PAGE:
New York leaves Same-sex couples without full protection of the law
WASHINGTON – The Human Rights Campaign, the nation’s largest lesbian, gay, bisexual and transgender (LGBT) civil rights organization, today expressed disappointment that the New York State Senate failed to pass legislation recognizing marriage equality for same-sex couples. The senate voted 24-38 against the bill. In July, the state assembly voted in favor of marriage equality by an 89-52 margin, then voted again last night in favor of the legislation 88 -51.
“Today’s vote is a vote against equal treatment for all New York families,” said Human Rights Campaign President Joe Solmonese. “The Senate voted to continue to impose tangible, unacceptable harms on same-sex couples and their families. While some couples may be fortunate enough to travel out of state to marry and receive the protections that every family deserves, the current state of New York law leaves many families behind. We thank Senate Majority Leader John Sampson for bringing the bill to the floor so that this injustice could be debated and ended. Unfortunately, many senators did not vote to end discrimination. The senators who voted against marriage equality today are on the wrong side of history, but the history of marriage equality will not end with today’s vote. We will not stop fighting until every New York family has equal access to the protections and responsibilities of marriage.”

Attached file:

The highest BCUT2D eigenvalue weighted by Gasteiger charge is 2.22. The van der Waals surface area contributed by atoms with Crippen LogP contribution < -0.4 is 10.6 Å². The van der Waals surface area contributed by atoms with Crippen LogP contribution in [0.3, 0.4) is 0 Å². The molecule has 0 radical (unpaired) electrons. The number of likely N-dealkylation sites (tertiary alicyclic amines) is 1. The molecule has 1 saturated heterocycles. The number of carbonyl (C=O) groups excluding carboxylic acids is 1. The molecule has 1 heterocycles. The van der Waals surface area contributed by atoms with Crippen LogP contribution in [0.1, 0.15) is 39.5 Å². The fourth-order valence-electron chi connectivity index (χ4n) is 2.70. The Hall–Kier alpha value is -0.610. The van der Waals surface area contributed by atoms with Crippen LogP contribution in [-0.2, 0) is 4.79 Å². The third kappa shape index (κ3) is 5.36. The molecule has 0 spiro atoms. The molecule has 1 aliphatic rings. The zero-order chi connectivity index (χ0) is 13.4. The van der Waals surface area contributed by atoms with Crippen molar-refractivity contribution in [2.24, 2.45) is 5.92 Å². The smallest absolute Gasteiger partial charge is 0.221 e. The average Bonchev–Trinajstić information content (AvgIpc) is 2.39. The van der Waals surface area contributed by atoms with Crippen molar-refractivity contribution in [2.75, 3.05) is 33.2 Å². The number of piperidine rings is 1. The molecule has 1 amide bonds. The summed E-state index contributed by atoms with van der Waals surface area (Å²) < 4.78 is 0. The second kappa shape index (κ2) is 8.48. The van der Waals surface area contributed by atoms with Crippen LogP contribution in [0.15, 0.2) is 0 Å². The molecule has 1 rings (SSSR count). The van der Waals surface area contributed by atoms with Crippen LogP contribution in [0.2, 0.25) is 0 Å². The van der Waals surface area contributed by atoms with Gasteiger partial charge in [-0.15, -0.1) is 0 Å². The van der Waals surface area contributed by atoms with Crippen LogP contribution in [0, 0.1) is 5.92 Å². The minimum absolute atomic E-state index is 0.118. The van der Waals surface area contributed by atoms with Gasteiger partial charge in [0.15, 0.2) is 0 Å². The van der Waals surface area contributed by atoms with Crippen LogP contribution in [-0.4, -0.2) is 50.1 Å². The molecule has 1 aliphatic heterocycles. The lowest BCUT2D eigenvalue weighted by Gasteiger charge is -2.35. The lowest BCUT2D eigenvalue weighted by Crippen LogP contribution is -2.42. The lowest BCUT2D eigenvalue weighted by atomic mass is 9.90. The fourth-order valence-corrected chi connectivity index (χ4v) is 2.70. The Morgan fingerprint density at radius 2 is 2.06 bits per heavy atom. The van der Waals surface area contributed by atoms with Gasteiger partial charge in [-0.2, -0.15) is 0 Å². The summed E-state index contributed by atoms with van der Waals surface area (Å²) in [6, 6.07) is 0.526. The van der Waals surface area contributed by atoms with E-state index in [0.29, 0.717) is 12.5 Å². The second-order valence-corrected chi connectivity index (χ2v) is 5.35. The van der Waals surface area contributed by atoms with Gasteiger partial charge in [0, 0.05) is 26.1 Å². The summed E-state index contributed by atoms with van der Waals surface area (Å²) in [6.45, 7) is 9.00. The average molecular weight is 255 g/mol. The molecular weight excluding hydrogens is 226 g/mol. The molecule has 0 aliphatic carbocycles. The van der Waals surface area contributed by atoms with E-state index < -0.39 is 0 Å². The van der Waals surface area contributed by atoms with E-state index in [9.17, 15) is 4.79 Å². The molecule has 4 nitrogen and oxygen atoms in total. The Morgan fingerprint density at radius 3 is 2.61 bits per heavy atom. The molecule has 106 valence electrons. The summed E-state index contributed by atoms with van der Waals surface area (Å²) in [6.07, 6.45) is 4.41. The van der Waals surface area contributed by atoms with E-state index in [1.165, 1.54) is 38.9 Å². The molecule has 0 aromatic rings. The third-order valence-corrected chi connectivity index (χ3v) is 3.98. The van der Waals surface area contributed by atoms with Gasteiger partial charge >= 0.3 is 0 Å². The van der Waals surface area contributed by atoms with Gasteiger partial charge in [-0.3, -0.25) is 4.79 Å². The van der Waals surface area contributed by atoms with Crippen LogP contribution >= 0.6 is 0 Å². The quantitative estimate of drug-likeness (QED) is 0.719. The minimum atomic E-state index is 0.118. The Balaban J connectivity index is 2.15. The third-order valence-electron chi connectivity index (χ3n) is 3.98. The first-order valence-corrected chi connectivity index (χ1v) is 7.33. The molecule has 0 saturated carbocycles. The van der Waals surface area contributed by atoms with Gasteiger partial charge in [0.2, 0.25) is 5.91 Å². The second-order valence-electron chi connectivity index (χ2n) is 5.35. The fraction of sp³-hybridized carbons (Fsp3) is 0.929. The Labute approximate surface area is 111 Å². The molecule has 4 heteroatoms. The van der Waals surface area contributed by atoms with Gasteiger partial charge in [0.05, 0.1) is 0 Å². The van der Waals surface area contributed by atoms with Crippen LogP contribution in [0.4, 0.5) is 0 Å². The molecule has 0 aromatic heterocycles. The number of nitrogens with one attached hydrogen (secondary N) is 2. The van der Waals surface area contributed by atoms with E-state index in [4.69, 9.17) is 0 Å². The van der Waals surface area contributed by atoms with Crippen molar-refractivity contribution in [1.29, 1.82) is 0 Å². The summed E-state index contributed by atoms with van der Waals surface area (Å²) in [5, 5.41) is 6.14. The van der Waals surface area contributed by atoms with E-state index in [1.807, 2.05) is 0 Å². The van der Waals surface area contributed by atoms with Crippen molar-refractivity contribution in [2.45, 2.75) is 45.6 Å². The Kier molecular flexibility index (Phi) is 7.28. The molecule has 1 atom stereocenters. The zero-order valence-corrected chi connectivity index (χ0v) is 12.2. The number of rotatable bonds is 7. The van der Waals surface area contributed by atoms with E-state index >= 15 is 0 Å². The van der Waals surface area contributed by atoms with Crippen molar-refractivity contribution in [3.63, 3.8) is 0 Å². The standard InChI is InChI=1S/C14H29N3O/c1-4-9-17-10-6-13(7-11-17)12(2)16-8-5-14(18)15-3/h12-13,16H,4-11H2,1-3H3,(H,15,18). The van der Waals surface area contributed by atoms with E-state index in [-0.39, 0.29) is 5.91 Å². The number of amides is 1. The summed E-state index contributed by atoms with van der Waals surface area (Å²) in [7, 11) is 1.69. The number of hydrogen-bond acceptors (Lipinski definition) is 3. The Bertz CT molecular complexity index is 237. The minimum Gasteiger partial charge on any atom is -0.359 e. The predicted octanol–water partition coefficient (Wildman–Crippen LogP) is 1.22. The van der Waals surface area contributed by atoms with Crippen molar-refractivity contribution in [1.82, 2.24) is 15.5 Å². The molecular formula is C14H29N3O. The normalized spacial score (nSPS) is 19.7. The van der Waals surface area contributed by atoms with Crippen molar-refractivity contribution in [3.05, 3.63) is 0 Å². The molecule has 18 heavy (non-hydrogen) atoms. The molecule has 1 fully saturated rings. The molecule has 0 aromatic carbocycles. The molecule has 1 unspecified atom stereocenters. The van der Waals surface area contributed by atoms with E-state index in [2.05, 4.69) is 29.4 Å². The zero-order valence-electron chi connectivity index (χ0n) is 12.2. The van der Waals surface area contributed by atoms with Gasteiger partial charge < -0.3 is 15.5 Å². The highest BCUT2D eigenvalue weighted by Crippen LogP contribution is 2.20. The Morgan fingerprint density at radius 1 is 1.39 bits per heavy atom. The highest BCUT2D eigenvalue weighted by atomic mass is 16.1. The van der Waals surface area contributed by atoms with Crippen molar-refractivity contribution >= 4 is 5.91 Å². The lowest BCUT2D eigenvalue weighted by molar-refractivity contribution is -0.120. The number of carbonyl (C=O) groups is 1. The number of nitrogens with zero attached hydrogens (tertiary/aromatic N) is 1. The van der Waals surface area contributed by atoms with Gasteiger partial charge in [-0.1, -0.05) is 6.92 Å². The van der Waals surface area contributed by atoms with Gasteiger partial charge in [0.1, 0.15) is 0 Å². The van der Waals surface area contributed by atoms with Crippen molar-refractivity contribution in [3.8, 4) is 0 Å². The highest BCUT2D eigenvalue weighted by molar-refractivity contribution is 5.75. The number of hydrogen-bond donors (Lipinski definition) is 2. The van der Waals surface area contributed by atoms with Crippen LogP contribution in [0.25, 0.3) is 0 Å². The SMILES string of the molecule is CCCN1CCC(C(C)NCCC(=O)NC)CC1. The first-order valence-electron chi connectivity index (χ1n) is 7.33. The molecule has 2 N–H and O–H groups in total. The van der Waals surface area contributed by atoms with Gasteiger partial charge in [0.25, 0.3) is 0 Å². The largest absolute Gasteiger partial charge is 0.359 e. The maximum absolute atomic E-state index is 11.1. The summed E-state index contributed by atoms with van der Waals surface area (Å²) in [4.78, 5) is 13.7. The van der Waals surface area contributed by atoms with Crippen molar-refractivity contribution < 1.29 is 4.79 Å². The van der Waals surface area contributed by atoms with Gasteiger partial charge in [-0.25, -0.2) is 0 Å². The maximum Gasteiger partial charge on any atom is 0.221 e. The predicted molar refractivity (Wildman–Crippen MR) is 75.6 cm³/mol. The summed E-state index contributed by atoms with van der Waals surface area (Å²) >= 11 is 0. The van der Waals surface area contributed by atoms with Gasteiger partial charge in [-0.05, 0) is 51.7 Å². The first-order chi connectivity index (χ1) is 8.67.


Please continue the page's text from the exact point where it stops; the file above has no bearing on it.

At this time, five states recognize marriage for same-sex couples under state law: Massachusetts, Connecticut, Iowa, Vermont, and New Hampshire (effective January 1, 2010). Five states—California, New Jersey, Oregon, Washington, and Nevada—plus Washington, D.C. provide same-sex couples with access to the state level benefits and responsibilities of marriage, through either civil unions or domestic partnerships.
Hawaii, Colorado, Maine, Maryland and Wisconsin provide same-sex couples with limited rights and benefits. New York and Washington, D.C. recognize marriages of same-sex couples validly entered into outside of the jurisdiction. California recognized marriage by same-sex couples between June and November of 2008, before voters approved Proposition 8, which purports to amend the state constitution to prohibit marriage equality. Couples married during that window remain married under California law, but all other same-sex couples can only receive a domestic partnership within the state. The state will recognize out of state same-sex marriages that occurred before November 5, 2008 as marriages and those that occurred on or after November 5, 2008 as domestic partnerships. The Proposition 8 vote has been challenged in federal court; a decision is not expected any time soon.
Same-sex couples do not receive federal rights and benefits in any state. For an electronic map showing where marriage equality stands in the states, please visit: www.HRC.org/State_Laws .
The Human Rights Campaign is America’s largest civil rights organization working to achieve lesbian, gay, bisexual and transgender equality. By inspiring and engaging all Americans, HRC strives to end discrimination against LGBT citizens and realize a nation that achieves fundamental fairness and equality for all.